Uzbek President Islam Karimov died after 27 years of an unruly and brutal regime. Karimov was known by many to be a leader that repressed human rights and a fearsome tyrant who used to rule his country with an iron hand. The report came as a surprise by many as Islam Karimov lived most his life secluded with his family in close quarters. He was not known to be making many formal and official appearances on the world stage. By many medias, Karimov’s mysterious his death has brought some speculations as to who he really was during his lifetime.

According to APNews Corp Australia Network, “Karimov was known as a tyrant with an explosive temper and a penchant for cruelty. His troops machinegunned hundreds of unarmed demonstrators to death during a 2005 uprising, he jailed thousands of political opponents, and his henchemen reportedly boiled some dissidents to death.” (2 September 2016). Karimov was known to rule his people with methods of persuasion, of coercive power, and suppression of human rights. Many times the President Karimov came under severe scrutiny on lesser human rights violations, on political freedom, and sometimes inhuman methods of control.

As the same article suggests, “He came under widespread international criticism from human rights groups, but because of Uzbekistan’s strategic location as a vital supply route for the war in neighboring Afghanistan, the West turned a blind eye to Karimov’s worst abuses.” (2 September 2016) Karimov ruled his country as an authoritarian with a system of suppressive laws, constrained rights, and a repressive regime. Uzbekistan is not a small country in terms of its size and population. The country itself houses more than 30 million people and its products are known filled with past histories of the famous Silk Road which connects Asia to the rest of Europe.

One of the political and religious divides was the question of accepting Islam and its believers into the country only if they abide by the unique ways of Karimov and his own political philosophy: the acceptance of Islam under his ruling. APNews Corp Australia Network has reported, “Karimov cracked down on any form of Islam that wasn’t patently subservient to him. His leadership style was epitomized by propaganda posters often displayed in Uzbekistan that depicted Karimoc alongside Tamerlane, a 14th-century emperor who had conquered a vast region of West, South and Central Asia.”

Officials who have known Karimov have reported that he often had bursts of anger, of temperament, and of aggressive manners. An interesting fact about the country of Uzbekistan is that oil, gas, and others natural resources are very bountiful with its abundance of cotton exports. The economy survives on exporting their natural sources of gold and gas to others neighboring countries. The economy was under tight control, but the state of the economy itself kept a steady pace. Karimov was wary of the West and its imperialism and expansionism of the United States.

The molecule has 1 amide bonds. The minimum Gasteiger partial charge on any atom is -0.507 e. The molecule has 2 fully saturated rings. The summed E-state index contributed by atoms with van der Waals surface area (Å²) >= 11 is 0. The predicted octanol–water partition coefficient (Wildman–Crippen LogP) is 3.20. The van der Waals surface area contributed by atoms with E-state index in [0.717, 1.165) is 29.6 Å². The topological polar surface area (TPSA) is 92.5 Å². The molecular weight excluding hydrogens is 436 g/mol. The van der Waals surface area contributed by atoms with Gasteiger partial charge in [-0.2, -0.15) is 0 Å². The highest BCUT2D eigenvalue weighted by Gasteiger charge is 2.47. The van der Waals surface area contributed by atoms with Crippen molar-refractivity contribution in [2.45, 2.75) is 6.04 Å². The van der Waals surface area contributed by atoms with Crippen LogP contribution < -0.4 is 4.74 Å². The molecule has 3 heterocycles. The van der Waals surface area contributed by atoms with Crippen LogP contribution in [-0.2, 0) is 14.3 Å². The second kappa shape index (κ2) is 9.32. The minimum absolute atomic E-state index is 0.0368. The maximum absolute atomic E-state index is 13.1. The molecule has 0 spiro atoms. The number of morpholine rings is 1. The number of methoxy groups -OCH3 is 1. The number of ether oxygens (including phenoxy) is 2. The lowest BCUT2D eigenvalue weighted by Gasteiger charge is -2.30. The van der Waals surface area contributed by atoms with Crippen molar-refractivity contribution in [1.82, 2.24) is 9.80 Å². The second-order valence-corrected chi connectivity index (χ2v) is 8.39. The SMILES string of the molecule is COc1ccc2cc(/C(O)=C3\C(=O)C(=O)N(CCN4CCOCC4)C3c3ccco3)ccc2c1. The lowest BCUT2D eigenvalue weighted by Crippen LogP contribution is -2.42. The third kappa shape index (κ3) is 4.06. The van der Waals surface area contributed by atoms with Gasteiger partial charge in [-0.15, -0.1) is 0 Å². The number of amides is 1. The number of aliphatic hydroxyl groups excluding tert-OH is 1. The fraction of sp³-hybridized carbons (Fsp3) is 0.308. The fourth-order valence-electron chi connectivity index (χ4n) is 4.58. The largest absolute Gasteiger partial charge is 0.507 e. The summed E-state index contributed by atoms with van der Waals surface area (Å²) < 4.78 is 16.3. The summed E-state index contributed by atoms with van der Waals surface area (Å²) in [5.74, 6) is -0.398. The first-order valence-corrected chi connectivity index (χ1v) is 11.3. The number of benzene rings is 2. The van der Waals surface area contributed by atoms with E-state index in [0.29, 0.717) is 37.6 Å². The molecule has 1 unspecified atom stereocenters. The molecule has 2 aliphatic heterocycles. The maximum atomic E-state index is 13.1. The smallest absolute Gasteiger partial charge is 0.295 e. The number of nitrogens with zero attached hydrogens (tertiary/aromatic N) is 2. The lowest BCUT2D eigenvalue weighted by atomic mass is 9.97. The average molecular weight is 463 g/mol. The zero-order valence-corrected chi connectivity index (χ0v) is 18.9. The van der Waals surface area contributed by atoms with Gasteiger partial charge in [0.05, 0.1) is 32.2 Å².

A UN report on the BBCNews emphasized the systematic methods of Karimov to torture repeatedly his political dissidents and opponents to his regime. “Mr. Karimov often justified his strong-arm tactics by highlighting the danger form Islamist militancy in the mainly Muslim country, which borders Afghanistan.” Because Islam was not far from the peripheral regions of Uzbekistan, Karimov wanted to tighten his national borders and fend off any intruders, political opponents, or dissidents from toppling his regime. From the same news agency, “Some human rights groups say the Uzbek government is one of the most repressive in the world, notably after a crackdown in the eastern city of Andijan in 2005, when hundreds were killed.” The President Karimov believed that the instability in the Middle East such as Syria, Iraq, and others were price to keep his country out of arm’s ways and avoid any spill over and fallout from the social and political instability from the Middle East. By keeping a tight control of his domestic affairs, Karimov has admitted, “You cannot defend yourself from the terrorist attacks,” Sherzod Igamberdiev, a lawyer in Tashkent, told BBC News.

From a global spectrum’s point of view, the country of Uzbekistan has been a strong and friendly ally to Russia but through history, it is a different story. According to BBC News, “Analysts say Karimov has played Russia, China and the West against each other to keep Uzbekistan from total isolation and to receive limited US aid. In 2014, Russia wrote off most of Uzbekistan’s foreign debt to Moscow, forgiving $865m.”

Uzbekistan under Karimov was playing with the world leaders and used his fear factor and tactics close-handed in order to keep his country from being isolated and forgotten, and he was unafraid of opposing his unruly ways to get what he wanted.

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